Orthopaedic surgeon Sir John Charnley
pioneered which now routine operation?
The first full hip replacement was carried out in 1962 by Professor Sir John Charnley
at Wrightington Hospital in Wigan, Lancashire.
In 2000, John was awarded a fellowship in Sydney, Australia, and, on returning to the UK in 2001, he completed his training in Wrightington Hospital, Lancashire, where Sir John Charnley
pioneered hip replacement surgery, before returning to Merseyside as a consultant.
His interest in hip replacement led him to work with Sir John Charnley
in 1969, who pioneered hip replacement surgery.
The latter half of the last century witnessed pioneering development during an impressive era of development of total hip arthroplasty initially by George Kenneth Mckee from Norwich and later by Sir John Charnley
British orthopedic surgeon Sir John Charnley
revolutionized total hip arthroplasty--and orthopedics in general--by pioneering the use of ultra-high molecular weight polyethylene (UHMWPE) in hip implants in the early 1960s.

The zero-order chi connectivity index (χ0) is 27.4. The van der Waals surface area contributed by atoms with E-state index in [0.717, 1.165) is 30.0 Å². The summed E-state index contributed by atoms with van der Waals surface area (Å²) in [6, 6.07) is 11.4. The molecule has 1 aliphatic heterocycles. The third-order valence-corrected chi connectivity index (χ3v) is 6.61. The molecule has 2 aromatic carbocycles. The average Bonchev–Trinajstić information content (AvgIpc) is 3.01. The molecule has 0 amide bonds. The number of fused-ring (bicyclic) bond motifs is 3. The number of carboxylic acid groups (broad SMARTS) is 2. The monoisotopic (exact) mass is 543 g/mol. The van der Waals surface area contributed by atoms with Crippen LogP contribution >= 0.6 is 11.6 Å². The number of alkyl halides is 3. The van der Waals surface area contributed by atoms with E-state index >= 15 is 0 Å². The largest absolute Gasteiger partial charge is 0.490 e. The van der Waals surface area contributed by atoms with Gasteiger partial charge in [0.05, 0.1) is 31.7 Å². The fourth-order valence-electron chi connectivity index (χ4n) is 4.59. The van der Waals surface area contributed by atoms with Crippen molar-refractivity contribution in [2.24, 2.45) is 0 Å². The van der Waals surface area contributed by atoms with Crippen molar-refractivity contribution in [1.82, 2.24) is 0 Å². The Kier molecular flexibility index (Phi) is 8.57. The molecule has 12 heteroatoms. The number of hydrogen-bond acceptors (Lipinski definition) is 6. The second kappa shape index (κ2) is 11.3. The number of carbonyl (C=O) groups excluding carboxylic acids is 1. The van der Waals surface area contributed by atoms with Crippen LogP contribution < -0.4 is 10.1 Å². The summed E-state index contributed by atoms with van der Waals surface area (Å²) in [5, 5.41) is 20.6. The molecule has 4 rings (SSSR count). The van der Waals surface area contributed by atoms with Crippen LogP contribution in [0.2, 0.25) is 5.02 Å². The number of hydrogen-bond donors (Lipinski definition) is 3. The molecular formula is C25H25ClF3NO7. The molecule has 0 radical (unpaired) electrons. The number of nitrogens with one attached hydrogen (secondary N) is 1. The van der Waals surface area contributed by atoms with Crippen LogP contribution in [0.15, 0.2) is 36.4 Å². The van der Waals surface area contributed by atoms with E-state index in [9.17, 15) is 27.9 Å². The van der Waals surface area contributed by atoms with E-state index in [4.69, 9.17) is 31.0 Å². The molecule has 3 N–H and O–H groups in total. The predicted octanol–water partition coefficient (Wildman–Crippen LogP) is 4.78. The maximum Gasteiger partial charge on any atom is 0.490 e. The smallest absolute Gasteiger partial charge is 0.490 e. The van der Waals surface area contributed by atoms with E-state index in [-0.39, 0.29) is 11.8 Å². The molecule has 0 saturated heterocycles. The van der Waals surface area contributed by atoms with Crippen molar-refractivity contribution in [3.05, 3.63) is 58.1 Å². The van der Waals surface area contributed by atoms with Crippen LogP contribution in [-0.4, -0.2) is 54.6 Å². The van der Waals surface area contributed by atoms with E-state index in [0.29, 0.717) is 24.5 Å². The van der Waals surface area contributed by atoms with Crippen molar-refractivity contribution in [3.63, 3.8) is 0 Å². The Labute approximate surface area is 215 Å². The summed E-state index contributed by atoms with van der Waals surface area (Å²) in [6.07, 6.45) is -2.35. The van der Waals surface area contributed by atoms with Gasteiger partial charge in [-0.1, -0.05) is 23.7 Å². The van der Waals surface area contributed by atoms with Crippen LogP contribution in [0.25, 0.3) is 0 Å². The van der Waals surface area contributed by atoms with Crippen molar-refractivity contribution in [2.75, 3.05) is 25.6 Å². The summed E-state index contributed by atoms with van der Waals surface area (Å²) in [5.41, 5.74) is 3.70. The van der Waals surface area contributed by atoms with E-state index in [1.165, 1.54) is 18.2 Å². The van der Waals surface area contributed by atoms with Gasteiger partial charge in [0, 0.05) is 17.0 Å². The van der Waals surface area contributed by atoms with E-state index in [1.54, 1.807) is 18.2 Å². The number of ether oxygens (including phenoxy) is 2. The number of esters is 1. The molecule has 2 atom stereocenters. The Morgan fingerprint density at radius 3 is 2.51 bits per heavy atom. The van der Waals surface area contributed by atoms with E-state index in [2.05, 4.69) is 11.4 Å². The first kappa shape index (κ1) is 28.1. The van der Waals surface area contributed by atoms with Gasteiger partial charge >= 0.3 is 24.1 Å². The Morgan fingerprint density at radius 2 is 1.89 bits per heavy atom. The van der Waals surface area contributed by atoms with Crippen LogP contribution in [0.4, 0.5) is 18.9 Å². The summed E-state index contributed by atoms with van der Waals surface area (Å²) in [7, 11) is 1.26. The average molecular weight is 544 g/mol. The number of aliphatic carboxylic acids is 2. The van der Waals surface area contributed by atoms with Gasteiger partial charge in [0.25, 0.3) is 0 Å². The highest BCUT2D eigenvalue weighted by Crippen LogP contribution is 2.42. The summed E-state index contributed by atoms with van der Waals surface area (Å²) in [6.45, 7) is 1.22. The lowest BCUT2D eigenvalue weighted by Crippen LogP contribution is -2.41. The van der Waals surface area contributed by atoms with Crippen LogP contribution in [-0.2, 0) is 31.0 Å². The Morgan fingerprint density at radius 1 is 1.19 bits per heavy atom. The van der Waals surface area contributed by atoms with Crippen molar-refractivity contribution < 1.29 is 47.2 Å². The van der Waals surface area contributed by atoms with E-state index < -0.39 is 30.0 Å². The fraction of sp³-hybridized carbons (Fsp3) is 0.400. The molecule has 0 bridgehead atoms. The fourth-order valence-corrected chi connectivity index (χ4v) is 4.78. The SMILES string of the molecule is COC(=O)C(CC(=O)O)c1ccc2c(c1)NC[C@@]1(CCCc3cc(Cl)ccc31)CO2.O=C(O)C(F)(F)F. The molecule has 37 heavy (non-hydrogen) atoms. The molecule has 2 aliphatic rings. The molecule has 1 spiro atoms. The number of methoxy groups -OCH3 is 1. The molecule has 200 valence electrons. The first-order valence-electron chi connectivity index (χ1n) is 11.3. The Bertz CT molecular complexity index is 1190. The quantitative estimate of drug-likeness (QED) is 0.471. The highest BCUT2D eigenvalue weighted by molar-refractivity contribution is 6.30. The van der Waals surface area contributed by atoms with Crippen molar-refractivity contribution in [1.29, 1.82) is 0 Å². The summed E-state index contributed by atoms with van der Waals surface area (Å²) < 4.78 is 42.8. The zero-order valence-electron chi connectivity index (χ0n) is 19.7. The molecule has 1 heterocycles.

Few in the orthopedic industry can argue with the doctrine that defined the career of Sir John Charnley
Hip replacements date from the early 1960s, when Sir John Charnley
, a British surgeon, devised an artificial hip joint consisting of a cobalt-chrome alloy shaft and head resting in a high-molecular-weight polyethylene cup.
In 1958 Sir John Charnley
(1970) introduced the bone cement for his arthoplasty to fix the metal prostheses, which appeared to solve the problem of anchorage and his design of low friction THR was considered Gold standard even today due to its high success rate 85% after 15 to 21 years of follow up.
Getting people to stand was the goal of Sir John Charnley
, who introduced his artificial hip in the 1960's.
Following a dentist's suggestion to use an acrylic dental cement to keep a prosthesis in place, Sir John Charnley
developed the concept of artificial joint replacement.
Recognized as one of the most prestigious distinctions in the field of orthopaedic research, the award is named after Sir John Charnley
, the father of modern total hip replacement, who was knighted by the British Royal Family for his contributions to orthopaedic medical technology.